The latest in a string of reports raising the possibility of accounting issues at International Business Machines Corp. drove the computer maker's stock down more than 4 percent, a large move for the blue-chip company.

The New York Times on Friday reported that the Armonk, New York-based computer maker hadn't disclosed a $300 million gain on the sale of an optical unit, but that it was this gain that enabled the company to meet fourth-quarter earnings estimates.

IBM spokeswoman Carol Makovich said that IBM had adequately disclosed the sale of the unit through two press releases from Canada's JDS Uniphase Corp. , which purchased the unit for $340 million in cash and stock in December. 

"IBM's accounting is conservative and fully compliant with all regulatory standards," Makovich said.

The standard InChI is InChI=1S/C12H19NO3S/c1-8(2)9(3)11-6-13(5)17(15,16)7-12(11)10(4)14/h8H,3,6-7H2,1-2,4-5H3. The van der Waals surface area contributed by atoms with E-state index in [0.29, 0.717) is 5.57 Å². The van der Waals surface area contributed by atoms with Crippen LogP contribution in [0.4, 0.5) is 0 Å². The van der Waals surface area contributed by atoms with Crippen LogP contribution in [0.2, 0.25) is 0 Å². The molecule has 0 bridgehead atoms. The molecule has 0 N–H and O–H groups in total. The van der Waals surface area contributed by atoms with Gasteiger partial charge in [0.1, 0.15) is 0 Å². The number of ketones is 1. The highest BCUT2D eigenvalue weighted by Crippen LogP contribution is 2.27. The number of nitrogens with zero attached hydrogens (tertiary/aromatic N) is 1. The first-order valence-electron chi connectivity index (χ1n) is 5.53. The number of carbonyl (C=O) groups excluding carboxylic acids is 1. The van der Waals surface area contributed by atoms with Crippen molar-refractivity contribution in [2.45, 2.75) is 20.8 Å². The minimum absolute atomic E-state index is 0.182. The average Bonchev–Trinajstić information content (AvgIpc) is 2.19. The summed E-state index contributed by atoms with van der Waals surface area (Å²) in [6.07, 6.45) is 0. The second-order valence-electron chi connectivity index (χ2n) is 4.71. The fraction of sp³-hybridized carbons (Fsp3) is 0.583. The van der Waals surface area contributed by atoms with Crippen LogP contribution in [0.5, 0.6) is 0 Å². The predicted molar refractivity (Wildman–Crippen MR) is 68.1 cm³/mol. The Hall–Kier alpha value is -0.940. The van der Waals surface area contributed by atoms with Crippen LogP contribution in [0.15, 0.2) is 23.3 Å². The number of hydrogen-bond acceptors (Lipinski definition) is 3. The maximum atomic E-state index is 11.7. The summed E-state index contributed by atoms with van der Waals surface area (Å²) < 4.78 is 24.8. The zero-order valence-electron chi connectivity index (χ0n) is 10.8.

Gary Helmig, an analyst at Soundview Technology, said that IBM has been taking shots for years regarding specific items but that Louis Gerstner was operating under the belief that a lot of the details aren't important. IBM is so large it can't make everything visible, he said. 

But investors who have watched stocks like Enron Corp. and Tyco International Ltd. drop on accounting-related concerns, are bailing, he said. 

"I think you have people who just do not want to own stocks where there is any question at all -- whether it's founded or unfounded -- of impropriety, and therefore you right now have those people selling the stock," Helmig said. 

IBM shares were off 4 percent, or $4.62, at $103.27 in morning New York Stock Exchange trading. By comparison, the American Stock Exchange Hardware index was off only 1.4 percent.